And
where, U is the degree of freedom vector of the structure. Therefore, a coupled equation representing the structure and acoustic medium can be written as:
where, Θ is the damping matrix and F is the external load vector. The system is symmetric, frequency dependent and full. Now, Eq. (13) is solved for U and μ.
The acoustic radiation impedance matrix is defined as (^{Atalla and Sgard, 2015}):
The sound power radiated (_{ Wrad } ) by the vibrating plate is given by (^{Atalla and Sgard, 2015}):
The radiated sound power level is expressed as:
where, _{ Wref } is the reference power and in the present analysis it is taken to be equal to 10^{-12} W.
The normal mean square velocity (〈v ^{2} _{ n } 〉) on the surface S can be written as (^{Atalla and Sgard, 2015}):
The radiation efficiency (Ω) is a measure of the ability of the structure to radiate sound and is defined as (^{Atalla and Sgard, 2015}):
The sound pressure level (SPL) at a field point is given by:
where p is the pressure at the field point and _{ pref } is the reference pressure equal to 20 μPa.
3 METHODOLOGY
The following steps are followed to obtain the coupled vibro-acoustic response of a vibrating flat panel:
1. The flat panel model is developed in ANSYS (in framework of FSDT mid-plane kinematics) using APDL code. The Shell 281 iso-parametric element from ANSYS library is used to discretize the model.
2. The modal analysis is performed after imposing appropriate support conditions and the natural frequencies and the mode shapes are obtained. The various support conditions considered in the present analysis to reduce the number of unknowns are as follows:
(a) All edges clamped boundary condition (CCCC):
u _{0} = v _{0} = w _{0} = _{ θx } = _{ θy } = _{ θz } = 0 at x = 0 and a; y = 0 and b.
(b) All edges simply supported boundary condition (SSSS):
v _{0} = w _{0} = _{ θy } = _{ θz } = 0 at x = 0 and a; u _{0} = w _{0} = _{ θx } = _{ θz } = 0 at y = 0 and b.
(c) One edge clamped and others free condition (CFFF):
u _{0} = v _{0} = w _{0} = _{ θx } = _{ θy } = _{ θz } = 0 at x = 0 only.
(d) All edges hinged boundary condition (HHHH)
u _{0} = v _{0} = w _{0} = _{ θy } = _{ θz } = 0 at x = 0 and a; u _{0} = v _{0} = w _{0} = _{ θx } = _{ θz } = 0 at y = 0 and b.
(e) All edges free boundary condition (FFFF)
u _{0} = v _{0} = w _{0} = _{ θx } = _{ θy } = _{ θz } ≠ 0 at x = 0 and a; y = 0 and b.
3. The ANSYS results file (.rst extension) containing the modal data, as obtained in step 2, is imported into LMS Virtual.Lab environment for computing the acoustic response (^{Siemens LMS Virtual.Lab 13.5., Online help manual, 2015}).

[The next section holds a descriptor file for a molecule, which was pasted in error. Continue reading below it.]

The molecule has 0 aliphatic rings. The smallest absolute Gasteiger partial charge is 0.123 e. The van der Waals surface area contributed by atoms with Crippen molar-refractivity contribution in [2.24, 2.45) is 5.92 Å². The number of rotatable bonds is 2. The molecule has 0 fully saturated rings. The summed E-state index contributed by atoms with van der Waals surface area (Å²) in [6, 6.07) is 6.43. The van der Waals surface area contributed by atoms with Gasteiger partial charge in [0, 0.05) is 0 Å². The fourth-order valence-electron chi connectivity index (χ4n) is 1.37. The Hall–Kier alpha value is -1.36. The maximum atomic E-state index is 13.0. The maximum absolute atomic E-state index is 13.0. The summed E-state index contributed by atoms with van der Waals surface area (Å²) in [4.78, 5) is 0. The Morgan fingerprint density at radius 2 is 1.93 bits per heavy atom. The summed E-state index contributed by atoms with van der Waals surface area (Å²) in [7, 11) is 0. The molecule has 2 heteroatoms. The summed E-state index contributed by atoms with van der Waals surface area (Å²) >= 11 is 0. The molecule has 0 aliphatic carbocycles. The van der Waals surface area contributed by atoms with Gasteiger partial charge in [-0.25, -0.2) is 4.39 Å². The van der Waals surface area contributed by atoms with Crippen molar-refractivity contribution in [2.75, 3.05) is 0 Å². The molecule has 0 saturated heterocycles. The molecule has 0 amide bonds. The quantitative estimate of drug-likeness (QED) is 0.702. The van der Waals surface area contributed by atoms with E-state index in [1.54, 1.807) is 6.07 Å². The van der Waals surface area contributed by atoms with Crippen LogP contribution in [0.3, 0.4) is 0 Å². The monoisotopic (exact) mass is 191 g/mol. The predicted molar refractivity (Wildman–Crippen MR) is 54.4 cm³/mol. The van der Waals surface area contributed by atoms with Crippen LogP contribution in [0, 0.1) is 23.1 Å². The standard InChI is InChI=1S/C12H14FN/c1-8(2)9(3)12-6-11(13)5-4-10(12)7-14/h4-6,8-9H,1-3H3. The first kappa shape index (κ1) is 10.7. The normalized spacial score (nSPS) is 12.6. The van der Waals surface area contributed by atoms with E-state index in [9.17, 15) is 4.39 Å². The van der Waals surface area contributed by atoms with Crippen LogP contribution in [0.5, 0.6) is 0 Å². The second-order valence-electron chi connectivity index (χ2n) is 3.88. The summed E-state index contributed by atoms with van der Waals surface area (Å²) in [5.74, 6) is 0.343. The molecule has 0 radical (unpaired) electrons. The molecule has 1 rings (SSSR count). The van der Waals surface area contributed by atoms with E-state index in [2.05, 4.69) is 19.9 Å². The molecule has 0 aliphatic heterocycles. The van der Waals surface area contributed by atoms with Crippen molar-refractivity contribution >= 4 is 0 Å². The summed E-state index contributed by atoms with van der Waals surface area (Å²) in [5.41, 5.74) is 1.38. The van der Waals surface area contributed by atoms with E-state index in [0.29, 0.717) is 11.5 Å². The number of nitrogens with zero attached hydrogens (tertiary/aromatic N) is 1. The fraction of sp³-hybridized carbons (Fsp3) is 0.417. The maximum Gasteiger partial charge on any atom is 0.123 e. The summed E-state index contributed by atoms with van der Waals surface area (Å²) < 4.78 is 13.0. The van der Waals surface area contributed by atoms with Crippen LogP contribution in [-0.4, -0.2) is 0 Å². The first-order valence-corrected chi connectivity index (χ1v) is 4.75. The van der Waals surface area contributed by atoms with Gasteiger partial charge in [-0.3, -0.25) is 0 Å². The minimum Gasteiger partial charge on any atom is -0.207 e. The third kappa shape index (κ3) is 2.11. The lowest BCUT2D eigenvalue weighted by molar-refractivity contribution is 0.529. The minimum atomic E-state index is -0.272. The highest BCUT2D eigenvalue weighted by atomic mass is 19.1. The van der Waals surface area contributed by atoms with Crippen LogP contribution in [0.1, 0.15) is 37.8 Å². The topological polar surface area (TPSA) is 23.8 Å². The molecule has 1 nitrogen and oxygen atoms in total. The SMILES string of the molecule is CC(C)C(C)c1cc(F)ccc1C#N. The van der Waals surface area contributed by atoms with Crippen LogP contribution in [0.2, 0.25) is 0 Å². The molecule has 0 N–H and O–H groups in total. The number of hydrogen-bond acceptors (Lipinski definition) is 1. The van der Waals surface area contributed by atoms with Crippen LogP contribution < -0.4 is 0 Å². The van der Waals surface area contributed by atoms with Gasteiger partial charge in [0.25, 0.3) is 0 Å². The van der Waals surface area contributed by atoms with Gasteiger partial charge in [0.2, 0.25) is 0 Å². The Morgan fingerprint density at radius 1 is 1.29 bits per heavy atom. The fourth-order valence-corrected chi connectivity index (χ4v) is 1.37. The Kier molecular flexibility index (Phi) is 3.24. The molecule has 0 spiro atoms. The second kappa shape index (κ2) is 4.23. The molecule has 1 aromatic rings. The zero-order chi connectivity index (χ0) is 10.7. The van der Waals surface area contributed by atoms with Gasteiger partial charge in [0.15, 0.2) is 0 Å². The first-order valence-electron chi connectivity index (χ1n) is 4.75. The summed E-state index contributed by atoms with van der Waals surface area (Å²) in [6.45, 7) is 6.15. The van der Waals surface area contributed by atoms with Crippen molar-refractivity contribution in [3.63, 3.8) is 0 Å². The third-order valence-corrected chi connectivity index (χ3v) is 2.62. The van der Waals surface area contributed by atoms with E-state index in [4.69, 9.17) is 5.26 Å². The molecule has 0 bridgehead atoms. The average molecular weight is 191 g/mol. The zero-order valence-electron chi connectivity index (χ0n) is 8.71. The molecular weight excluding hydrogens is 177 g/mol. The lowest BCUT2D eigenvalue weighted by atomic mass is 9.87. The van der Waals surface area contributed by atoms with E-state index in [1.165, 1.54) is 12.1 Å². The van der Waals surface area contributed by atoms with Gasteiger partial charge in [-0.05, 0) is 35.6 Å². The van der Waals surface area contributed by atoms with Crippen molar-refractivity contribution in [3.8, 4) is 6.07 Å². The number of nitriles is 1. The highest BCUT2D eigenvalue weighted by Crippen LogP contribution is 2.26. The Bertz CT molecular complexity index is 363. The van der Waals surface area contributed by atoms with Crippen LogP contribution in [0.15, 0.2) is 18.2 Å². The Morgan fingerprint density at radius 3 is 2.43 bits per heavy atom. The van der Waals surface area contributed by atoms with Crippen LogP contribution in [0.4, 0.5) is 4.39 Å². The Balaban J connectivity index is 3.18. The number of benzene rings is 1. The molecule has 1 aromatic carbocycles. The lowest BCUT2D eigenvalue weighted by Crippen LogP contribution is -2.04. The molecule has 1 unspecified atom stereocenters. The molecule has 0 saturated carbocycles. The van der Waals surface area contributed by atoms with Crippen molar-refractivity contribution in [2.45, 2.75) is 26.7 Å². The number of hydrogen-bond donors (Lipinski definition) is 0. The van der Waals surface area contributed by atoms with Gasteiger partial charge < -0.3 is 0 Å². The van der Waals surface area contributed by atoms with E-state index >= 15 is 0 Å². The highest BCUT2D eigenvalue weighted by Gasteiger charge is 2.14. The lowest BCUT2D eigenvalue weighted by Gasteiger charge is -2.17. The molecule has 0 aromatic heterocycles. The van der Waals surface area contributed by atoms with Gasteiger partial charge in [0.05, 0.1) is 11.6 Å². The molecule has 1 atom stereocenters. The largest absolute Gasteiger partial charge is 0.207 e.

4. In LMS Virtual.Lab, an indirect BEM approach is adopted for obtaining the coupled responses. The loads are attached to the appropriate nodes, a field mesh (representing the microphone locations) is defined for obtaining the acoustic responses and the problem is solved.
5. The results for radiated sound power, radiation efficiency, mean square velocity and sound pressure at the field point are exported for further analysis.
The presently computed frequency responses and radiated sound power values are compared with those of the published numerical results. In addition, the numerically obtained values of the natural frequencies at different modes and the SPLs are compared with the present experimental results. The detailed experimental plan is depicted in the following section.
4 EXPERIMENTAL ANALYSIS
In order to obtain the free vibration (modal analysis) and acoustic responses of laminated composite flat panels, a lab scale experimental set-up has been developed at National Institute of Technology Rourkela (NIT, Rourkela), Odisha, India. For the experimentation purpose, two different laminated composites namely, six layered woven [0°/90°]_{3} glass/epoxy and four layered symmetric angle-ply [±45°]_{s} carbon/epoxy plates are fabricated using conventional hand lay-up technique. In order to obtain their mechanical properties, specimens are prepared in accordance with ASTM standard (D790) and a tensile test has been performed using the universal testing machine (UTM-INSTRON 1195) available at NIT, Rourkela, Odisha, India. The dimensions, lay-up scheme and material properties of the plates used for the experimental analysis are listed in Table 1.